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Revolutionary RoadIs now about to crumble With heartbreaking compassion and remorseless clarity Richard Yates shows how Frank and April mortgage their spiritual birthright betraying not only each other but their best selve. What a wise book Many rate it as depressing and yes it tells a very tragic story But at the same time it's also a tremendously funny book It's just that its humor stings because it's based in the most human of weaknesses Self rationalizationFrank and April Wheeler are the prototypical post WWII suburban couple happy on the outside endlessly frustrated on the inside But author Richard Yates isn't interested in just dissecting the suburbs Frank and April are painfully aware of their shallow surroundings but they've always tried to convince themselves that they're better than this life Their frustration mainfested in arguments that are painfully realistic and bitter comes from a sense that they should be doing that they should accomplish something with themselves But as the failed local theater production that opens the story points out they're also haunted by the fact that perhaps not only were they not meant to be great but they were never on the road to greatness in the first placeScene after scene crackles with familiarity There's the conversation with another couple that leads to awkward silence until the neighbors' troubles provide a desperately needed topic of discussion There's the description of how Frank came to get his job a dead on commentary on college graduates looking for financial stablity with little output And there's April's heartbreaking lament about the validation she hoped to find for herself in the real world and what she's found insteadIt's not that the Wheelers are unjustified in their decisions their backstories flesh out Frank's need not to be his blue collar father and April's desperate desire for a loving family But their attitudes toward facing the world are hopelessly compromised by their insecurity Neither is truly happy with themself and April's harebrained idea about moving to Paris is just an excuse to avoid the real issue It's not the suburbs that's draining the life from their marriage it's them In the end April realizes they were never really in love with each other just the idealized images they created for each other REVOLUTIONARY ROAD has enjoyed a cult reputation for decades but has often had a hard time gaining widespread acceptance I think the reason for this is because it's filled with truth the kind that makes people nod in recognition and wince in embarassment It achieves one of the highest goals of fiction It makes you uestion yourself and the world you live in It's not without hope even after the climactic tragedy life goes on It's just up to you to try and understand the book's lessons and figure out if there's anything you've learned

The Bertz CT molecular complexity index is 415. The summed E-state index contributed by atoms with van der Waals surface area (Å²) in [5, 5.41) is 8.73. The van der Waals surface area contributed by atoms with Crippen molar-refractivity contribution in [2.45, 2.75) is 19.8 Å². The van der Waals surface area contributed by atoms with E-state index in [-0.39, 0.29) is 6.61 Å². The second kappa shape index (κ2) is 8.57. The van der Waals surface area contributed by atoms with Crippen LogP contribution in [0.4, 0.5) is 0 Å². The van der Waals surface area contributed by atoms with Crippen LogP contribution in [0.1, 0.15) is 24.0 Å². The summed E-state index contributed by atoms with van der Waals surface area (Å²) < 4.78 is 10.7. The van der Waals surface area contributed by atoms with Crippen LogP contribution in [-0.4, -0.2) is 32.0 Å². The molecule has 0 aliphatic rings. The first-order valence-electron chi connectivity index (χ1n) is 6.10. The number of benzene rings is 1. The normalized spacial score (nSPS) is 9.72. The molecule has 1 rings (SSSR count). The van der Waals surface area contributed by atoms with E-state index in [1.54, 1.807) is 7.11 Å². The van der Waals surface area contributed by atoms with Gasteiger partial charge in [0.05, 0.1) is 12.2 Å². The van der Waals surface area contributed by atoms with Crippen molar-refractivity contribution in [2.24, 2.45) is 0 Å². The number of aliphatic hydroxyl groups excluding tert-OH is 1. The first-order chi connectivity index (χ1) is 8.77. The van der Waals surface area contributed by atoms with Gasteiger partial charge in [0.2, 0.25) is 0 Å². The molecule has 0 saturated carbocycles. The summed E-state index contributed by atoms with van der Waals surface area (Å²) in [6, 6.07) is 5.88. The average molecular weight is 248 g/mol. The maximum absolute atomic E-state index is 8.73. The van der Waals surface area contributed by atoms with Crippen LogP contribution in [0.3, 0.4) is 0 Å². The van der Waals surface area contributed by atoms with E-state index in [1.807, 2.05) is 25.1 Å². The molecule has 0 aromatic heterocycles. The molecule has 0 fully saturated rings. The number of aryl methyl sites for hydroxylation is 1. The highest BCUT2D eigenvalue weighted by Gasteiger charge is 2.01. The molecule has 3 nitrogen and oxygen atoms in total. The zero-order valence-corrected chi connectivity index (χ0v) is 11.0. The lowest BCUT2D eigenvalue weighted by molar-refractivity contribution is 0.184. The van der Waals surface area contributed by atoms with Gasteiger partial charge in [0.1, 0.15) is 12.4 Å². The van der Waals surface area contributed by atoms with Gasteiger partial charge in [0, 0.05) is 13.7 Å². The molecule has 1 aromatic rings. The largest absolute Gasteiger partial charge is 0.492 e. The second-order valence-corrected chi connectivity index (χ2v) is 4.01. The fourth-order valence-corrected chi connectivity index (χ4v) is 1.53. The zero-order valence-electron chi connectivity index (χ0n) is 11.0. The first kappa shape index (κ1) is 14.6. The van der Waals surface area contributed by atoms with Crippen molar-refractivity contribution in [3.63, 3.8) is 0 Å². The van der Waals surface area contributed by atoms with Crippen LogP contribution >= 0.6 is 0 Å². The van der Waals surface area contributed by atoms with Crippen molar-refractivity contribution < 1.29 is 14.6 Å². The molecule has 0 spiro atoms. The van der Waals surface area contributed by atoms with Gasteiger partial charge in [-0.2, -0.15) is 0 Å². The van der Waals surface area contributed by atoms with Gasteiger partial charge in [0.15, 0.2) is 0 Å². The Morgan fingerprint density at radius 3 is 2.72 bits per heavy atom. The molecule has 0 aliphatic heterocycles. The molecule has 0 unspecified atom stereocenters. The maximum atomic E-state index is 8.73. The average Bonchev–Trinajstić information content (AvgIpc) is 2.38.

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READ ✓ Revolutionary Road ✓ In the hopeful 1950s Frank and April Wheeler appear to be a model American couple bright beautiful talented with two young children and a starter home in the suburbs Perhaps they married too young and started a family too early Maybe Frank's job is dull And April never saw herself as a housewife Yet they have always livedTed a family too early Maybe Frank's job is dull And April never saw herself as a housewife Yet they have always lived on the assumption that greatness is only just around the corner But now that certainty. Really Tough LoveYates has a reputation as a chronicler of the smug years of post WWII America Perhaps But as an artist he is much than a period sociologist Yates’s understanding of the folie a deux which we call marriage is profound The reasons two people find each other attractive are buried in experiences of which neither is conscious much less rationally able to think about To call such attraction love is euphemistic It may be at best an attempt to redeem or complete oneself that might eventually develop into love but only if the underlying reasons are resolved sufficiently and replaced Subseuent decisions to bring children into such an indeterminate situation are likely based on eually fatuous thinking It seems amazing therefore that the survival rates of marriage are as high as they are and that of us are not functionally psychoticYates raises the perennial if not eternal uestion of the nature and implications of commitment I recall the distinction made when I was in the services between making a contribution and making a commitment in one’s breakfast of bacon and eggs the chicken has made a contribution; the pig is decisively committed Does this anecdote express the reality or essential ethics of commitment Are the reasons for making commitments misguided or not relevant to a continuation of a commitment Do changed circumstances including improved awareness of motives abrogate the demands of previous commitments Can 'Til death us do part' be anything than irrational optimism and encouragementPersonal sovereignty is analogous to national sovereignty The implication would seem to be that treaties contracts agreements are never unconditional never intended as eternal There may be conseuences of non compliance with any of these but acceptance of conseuences is part of sovereignty the share out of community property loss of mutual friends increased psychological and social tensions; and of course the fate of the next generation The calculus of contract termination may be complex but doesn't seem to imply any absolute moral constraints On the other hand can what we believe to be considered judgment be anything than hapless struggleThe alternative to withdrawal of commitment is what seems to fascinate Yates We try to ‘work things out’ In order to deny or at least delay the possibility of broken commitment we tell each other stories Stories about the past and how we arrived at the present could prove therapeutic by uncovering unconscious reasons and reasoning But we tell stories about the future instead about alternatives lives in exotic locations doing interesting work with stimulating friends and colleagues The stories promote hope but little elseWe hope these ‘ideals’ can compensate for any originating defects But it’s likely that Yates is correct these ideals simply reinforce the power of the neuroses already in play A new script perhaps but the same denouement There is no way to anticipate the psychological baggage we take on with our partner The piper will be paid Pain is inevitable The issue is who pays and when Unambiguously happy endings are not within the range of the possible